Vitamin D3 3 beta sulfate has less biological activity than free vitamin D3 during pregnancy in rats. | - CCMAR -

Journal Article

TítuloVitamin D3 3 beta sulfate has less biological activity than free vitamin D3 during pregnancy in rats.
Publication TypeJournal Article
AuthorsM. Cancela, L, Marie, PJ, Le Boulch, N, Miravet, L
Year of Publication1985
JournalBiol Neonate
Date Published1985
Palavras-chaveAnimals, Animals, Newborn, Body Weight, Bone and Bones, Calcifediol, Calcitriol, Calcium, Cholecalciferol, Female, Hyperparathyroidism, Osteomalacia, Parathyroid Hormone, Phosphorus, Pregnancy, Pregnancy Complications, Rats, Vitamin D Deficiency

The biological activities of free (D3) and sulfoconjugated (SD3) vitamin D3 were compared after 6 weeks of oral administration to D-deficient (-D) female rats which were mated in the meantime. Mothers and pups were sacrificed 1-2 days following parturition and mineral and hormonal plasma status was determined in mothers and bone mineral determinations and bone histomorphometric studies performed. In newborns, plasma levels of Ca, P and 25-hydroxyvitamin D (25(OH)D) were measured. After parturition, -D mothers had decreased body weight (BW) as well as decreased plasma levels of Ca, P and 1,25-dihydroxyvitamin D (1,25(OH)2D) associated with undetectable levels of 25(OH)D. Plasma levels of immunoreactive calcitonin and parathormone, by contrast, were higher than in vitamin D-replete (+D) control mothers. Bone histomorphometric analysis showed osteomalacia and secondary hyperparathyroidism in -D mothers. After parturition, -D +SD mothers had reduced BW compared to D-treated mothers and the plasma parameters measured were abnormal. Almost all bone histomorphometric parameters were found to be intermediate between +D and -D groups without reaching values of +D mothers. By contrast, -D +D mothers had most of the bone formation parameters identical to those of +D mothers. However, bone resorption was still higher while plasma levels of P and 25(OH)D remained slightly, but significantly lower than in +D mothers. In pups, plasma Ca in both D3- and SD3-treated groups was similar to values in +D-treated rats. However, pups from SD3-treated mothers still showed plasma levels of P and 25(OH)D lower than in +D pups. In conclusion, treatment with SD3 in -D mother rats significantly improves the biochemical plasma parameters of pups, but complete normalization can be achieved only in the D3-treated group. Our results show that when administered at equal amounts, SD3 has a much lower biological activity than D3 in -D female rats and cannot therefore replace vitamin D3 particularly during pregnancy.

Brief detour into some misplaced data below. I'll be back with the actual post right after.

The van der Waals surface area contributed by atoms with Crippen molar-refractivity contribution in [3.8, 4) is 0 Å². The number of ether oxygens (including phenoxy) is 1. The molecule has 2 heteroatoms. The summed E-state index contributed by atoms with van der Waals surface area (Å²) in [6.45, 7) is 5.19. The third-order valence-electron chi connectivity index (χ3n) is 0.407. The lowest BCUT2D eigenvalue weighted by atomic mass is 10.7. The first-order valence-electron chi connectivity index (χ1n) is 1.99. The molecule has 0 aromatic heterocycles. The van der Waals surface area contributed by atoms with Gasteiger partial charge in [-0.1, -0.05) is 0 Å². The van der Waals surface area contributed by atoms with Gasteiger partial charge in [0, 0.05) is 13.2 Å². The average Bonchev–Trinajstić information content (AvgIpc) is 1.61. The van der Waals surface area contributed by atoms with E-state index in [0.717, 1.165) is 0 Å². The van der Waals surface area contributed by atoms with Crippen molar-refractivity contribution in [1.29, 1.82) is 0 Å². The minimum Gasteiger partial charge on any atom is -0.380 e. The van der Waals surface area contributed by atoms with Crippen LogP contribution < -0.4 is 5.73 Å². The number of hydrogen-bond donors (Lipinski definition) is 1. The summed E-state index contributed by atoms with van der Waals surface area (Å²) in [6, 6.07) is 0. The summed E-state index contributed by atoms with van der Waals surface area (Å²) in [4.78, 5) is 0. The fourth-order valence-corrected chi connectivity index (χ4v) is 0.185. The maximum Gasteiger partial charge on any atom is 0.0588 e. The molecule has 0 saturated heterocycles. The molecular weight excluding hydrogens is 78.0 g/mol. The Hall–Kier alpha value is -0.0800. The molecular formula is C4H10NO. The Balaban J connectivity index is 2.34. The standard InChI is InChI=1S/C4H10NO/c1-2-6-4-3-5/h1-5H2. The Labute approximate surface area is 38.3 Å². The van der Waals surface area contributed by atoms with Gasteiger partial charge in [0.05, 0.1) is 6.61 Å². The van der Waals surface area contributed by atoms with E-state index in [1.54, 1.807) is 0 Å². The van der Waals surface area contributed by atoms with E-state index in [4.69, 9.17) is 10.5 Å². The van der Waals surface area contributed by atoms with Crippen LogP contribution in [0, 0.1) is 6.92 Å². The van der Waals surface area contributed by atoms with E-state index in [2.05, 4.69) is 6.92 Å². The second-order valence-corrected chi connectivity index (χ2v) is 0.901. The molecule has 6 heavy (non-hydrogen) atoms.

Alternate JournalBiol. Neonate
PubMed ID2998494
CCMAR Authors